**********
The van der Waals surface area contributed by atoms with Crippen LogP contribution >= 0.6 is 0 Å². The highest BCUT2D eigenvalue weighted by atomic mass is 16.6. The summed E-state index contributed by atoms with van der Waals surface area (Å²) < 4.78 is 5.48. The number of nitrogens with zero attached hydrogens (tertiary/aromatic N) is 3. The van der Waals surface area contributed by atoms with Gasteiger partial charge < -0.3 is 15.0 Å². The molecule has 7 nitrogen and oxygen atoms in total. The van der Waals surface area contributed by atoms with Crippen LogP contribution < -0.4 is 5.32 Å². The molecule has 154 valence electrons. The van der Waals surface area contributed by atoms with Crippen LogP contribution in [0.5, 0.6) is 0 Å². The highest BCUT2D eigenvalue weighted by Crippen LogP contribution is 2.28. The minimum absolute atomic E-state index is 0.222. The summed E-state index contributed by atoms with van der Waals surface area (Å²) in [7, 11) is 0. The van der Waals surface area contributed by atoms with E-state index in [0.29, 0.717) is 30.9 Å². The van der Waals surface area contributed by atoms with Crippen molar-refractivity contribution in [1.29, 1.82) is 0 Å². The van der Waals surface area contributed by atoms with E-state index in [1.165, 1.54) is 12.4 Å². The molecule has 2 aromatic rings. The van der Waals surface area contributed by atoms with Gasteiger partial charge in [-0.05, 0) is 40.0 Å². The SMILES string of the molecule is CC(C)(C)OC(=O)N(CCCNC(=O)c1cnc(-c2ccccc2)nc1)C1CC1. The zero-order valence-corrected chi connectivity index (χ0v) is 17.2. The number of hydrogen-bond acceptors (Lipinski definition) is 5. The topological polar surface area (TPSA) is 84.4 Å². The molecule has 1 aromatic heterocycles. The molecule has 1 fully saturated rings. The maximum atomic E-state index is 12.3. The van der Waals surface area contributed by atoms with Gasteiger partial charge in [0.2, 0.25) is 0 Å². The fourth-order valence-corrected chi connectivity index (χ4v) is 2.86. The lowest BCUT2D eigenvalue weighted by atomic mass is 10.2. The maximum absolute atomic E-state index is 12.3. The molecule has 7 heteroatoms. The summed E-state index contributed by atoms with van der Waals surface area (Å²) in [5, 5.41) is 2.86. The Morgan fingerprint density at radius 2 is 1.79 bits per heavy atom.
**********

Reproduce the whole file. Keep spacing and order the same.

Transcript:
The van der Waals surface area contributed by atoms with Crippen LogP contribution >= 0.6 is 0 Å². The highest BCUT2D eigenvalue weighted by atomic mass is 16.6. The summed E-state index contributed by atoms with van der Waals surface area (Å²) < 4.78 is 5.48. The number of nitrogens with zero attached hydrogens (tertiary/aromatic N) is 3. The van der Waals surface area contributed by atoms with Gasteiger partial charge < -0.3 is 15.0 Å². The molecule has 7 nitrogen and oxygen atoms in total. The van der Waals surface area contributed by atoms with Crippen LogP contribution < -0.4 is 5.32 Å². The molecule has 154 valence electrons. The van der Waals surface area contributed by atoms with Crippen LogP contribution in [0.5, 0.6) is 0 Å². The highest BCUT2D eigenvalue weighted by Crippen LogP contribution is 2.28. The minimum absolute atomic E-state index is 0.222. The summed E-state index contributed by atoms with van der Waals surface area (Å²) in [7, 11) is 0. The van der Waals surface area contributed by atoms with E-state index in [0.29, 0.717) is 30.9 Å². The van der Waals surface area contributed by atoms with Crippen molar-refractivity contribution in [1.29, 1.82) is 0 Å². The van der Waals surface area contributed by atoms with E-state index in [1.165, 1.54) is 12.4 Å². The molecule has 2 aromatic rings. The van der Waals surface area contributed by atoms with Gasteiger partial charge in [-0.05, 0) is 40.0 Å². The SMILES string of the molecule is CC(C)(C)OC(=O)N(CCCNC(=O)c1cnc(-c2ccccc2)nc1)C1CC1. The zero-order valence-corrected chi connectivity index (χ0v) is 17.2. The number of hydrogen-bond acceptors (Lipinski definition) is 5. The topological polar surface area (TPSA) is 84.4 Å². The molecule has 1 aromatic heterocycles. The molecule has 1 fully saturated rings. The maximum atomic E-state index is 12.3. The van der Waals surface area contributed by atoms with Gasteiger partial charge in [0.2, 0.25) is 0 Å². The fourth-order valence-corrected chi connectivity index (χ4v) is 2.86. The lowest BCUT2D eigenvalue weighted by atomic mass is 10.2. The maximum absolute atomic E-state index is 12.3. The molecule has 7 heteroatoms. The summed E-state index contributed by atoms with van der Waals surface area (Å²) in [5, 5.41) is 2.86. The Morgan fingerprint density at radius 2 is 1.79 bits per heavy atom.